• https://twitter.com/olegko Oleg Korneitchouk

    Great job summing up the basic elements any product page should have. I would also recommend adding rich snippets for each of those elements you listed. Properly done, it would make your serp listing “pop” and get the most clicks.

    In addition, trust symbols would help as well. Standing in front of a smartly dressed + trusted store v dark clothes + behind some bushes makes all the difference.

  • http://www.authoritybuzz.com/ Authority Buzz

    Great article Rick. I like the use of the story telling in the beginning. I agree with Oleg about the rich snippets, especially for eCommerce. And for blogs, definitely Google Authorship.

  • Sunil U

    Very good article. Don’t ignore the ‘Short Description’ which gives a quick overview of the product. Try to identify the key USP’s and include in your short description. This will hold on the customer on the page and increases the chances of Conversion. Also, customize this short description ‘Category wise’

  • http://www.brickmarketing.com/ Nick Stamoulis

    Never assume your customers know everything they could want about your products. Remember, SEO works to drive people who have never heard of your brand to your site. You can’t count on your reputation to carry you through. You have to give them the information they need to convert.

  • http://twitter.com/rickdejarnette Rick DeJarnette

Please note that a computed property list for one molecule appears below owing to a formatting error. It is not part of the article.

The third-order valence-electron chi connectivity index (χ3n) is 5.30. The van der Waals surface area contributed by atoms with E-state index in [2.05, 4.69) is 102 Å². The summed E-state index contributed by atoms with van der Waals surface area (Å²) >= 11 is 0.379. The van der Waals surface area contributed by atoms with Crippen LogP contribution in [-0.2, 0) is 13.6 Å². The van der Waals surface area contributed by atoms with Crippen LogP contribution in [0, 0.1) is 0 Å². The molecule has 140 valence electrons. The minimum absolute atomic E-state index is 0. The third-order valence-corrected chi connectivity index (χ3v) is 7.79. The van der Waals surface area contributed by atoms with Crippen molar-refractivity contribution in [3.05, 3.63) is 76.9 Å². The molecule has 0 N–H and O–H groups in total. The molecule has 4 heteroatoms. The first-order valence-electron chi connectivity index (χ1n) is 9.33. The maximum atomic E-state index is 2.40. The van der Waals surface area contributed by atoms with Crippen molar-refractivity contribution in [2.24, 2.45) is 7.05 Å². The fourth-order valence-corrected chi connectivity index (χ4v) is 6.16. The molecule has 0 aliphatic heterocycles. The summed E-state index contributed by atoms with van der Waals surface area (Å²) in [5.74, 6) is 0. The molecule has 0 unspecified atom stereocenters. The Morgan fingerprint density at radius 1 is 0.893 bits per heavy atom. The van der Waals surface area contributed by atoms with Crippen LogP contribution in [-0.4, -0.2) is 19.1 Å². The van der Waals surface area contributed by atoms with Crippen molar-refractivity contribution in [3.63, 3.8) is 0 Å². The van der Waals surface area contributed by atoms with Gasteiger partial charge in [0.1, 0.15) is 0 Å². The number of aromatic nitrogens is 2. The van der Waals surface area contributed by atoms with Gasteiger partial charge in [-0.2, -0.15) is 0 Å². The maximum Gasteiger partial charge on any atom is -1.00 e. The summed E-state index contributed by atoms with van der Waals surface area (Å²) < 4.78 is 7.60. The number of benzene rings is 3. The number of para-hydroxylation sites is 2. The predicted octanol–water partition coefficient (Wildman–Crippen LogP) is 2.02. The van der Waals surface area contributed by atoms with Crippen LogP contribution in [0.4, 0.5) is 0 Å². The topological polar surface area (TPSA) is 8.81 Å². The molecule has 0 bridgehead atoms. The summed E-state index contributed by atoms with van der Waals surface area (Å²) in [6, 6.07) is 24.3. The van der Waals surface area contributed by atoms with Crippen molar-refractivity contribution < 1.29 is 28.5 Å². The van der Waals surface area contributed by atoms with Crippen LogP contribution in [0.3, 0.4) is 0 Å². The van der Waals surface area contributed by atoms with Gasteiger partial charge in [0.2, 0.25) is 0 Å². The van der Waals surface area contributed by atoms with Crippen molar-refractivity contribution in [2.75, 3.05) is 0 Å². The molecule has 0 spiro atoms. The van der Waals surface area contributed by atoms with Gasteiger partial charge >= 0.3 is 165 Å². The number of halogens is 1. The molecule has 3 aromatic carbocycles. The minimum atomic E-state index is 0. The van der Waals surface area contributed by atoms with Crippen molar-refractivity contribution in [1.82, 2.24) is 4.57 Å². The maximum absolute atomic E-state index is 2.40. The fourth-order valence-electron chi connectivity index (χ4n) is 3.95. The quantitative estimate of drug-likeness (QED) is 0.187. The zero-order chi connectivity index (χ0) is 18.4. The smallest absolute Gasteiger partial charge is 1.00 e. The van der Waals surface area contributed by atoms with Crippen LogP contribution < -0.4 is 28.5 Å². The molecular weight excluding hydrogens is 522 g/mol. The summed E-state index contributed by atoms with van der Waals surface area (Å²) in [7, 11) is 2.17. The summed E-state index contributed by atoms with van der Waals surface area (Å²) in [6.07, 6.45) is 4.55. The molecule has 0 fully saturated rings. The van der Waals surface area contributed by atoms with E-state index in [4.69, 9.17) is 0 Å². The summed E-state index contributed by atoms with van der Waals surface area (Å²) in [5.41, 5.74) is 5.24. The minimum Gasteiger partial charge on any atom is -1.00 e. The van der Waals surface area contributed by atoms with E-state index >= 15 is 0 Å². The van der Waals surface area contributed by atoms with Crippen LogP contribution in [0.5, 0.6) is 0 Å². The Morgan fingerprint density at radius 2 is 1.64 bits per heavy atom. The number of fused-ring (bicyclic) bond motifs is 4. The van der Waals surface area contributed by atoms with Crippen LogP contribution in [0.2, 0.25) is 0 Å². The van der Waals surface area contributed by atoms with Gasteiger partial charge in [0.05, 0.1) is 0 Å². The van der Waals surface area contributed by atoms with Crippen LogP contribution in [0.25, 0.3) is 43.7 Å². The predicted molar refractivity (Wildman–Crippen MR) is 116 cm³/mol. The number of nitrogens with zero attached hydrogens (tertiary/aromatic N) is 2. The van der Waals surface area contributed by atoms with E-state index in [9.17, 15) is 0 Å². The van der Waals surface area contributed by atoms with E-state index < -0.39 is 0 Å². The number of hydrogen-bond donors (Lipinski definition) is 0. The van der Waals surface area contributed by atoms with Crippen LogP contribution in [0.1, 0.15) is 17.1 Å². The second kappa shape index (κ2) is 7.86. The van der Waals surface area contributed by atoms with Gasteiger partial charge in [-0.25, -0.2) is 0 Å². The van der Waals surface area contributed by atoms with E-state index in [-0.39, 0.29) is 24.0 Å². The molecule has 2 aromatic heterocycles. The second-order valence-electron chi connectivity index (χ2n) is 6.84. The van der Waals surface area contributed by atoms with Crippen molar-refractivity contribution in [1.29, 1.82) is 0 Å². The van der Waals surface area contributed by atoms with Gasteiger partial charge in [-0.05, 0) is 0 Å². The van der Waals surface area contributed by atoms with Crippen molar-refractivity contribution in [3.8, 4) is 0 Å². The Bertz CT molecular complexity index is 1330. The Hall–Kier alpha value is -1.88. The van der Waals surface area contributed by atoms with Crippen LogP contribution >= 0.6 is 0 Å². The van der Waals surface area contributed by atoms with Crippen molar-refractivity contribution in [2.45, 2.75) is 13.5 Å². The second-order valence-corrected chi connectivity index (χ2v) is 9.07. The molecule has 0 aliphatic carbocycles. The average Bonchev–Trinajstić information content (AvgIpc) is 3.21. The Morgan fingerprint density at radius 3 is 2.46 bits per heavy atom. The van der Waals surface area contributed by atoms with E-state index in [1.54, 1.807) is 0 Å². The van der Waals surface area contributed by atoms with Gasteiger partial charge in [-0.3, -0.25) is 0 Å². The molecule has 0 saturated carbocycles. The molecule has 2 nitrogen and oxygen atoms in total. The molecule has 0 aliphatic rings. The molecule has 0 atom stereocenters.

I love how this audience adds so much value to the posts! I often find the the intelligent comments from the SEL community are even more useful than the original post. Thanks, all!

  • http://wordswordsseowords.com/ Christopher Skyi

    This is a great article! A lot of clients are under the impression that meta data can improve rankings, and it can’t. You can maybe hurt a page’s ranking if the meta data is missing or is a duplicate or has nothing to do with the page, because it just confuses the search engines, but assuming your meta data is rational, other factors impact rankings. Really, meta data is for HUMAN BEINGS, i.e., eye balls (attached to decision making brains) on the search engine results page. Now it’s more about copy writing and persuasion. 

    It should be noted that Google, and maybe Bing, sometimes construct meta titles and descriptions on the fly for a page as a function of a user’s search query). Exactly what impact this has on a particular page’s click through rate is unknown (to me), though Google’s intent is to increase CTR for that page. When they do this, and how, isn’t clear, but it seems reasonable to assume that Google will do this if it find a “bad” set of meta data for an otherwise perfectly good page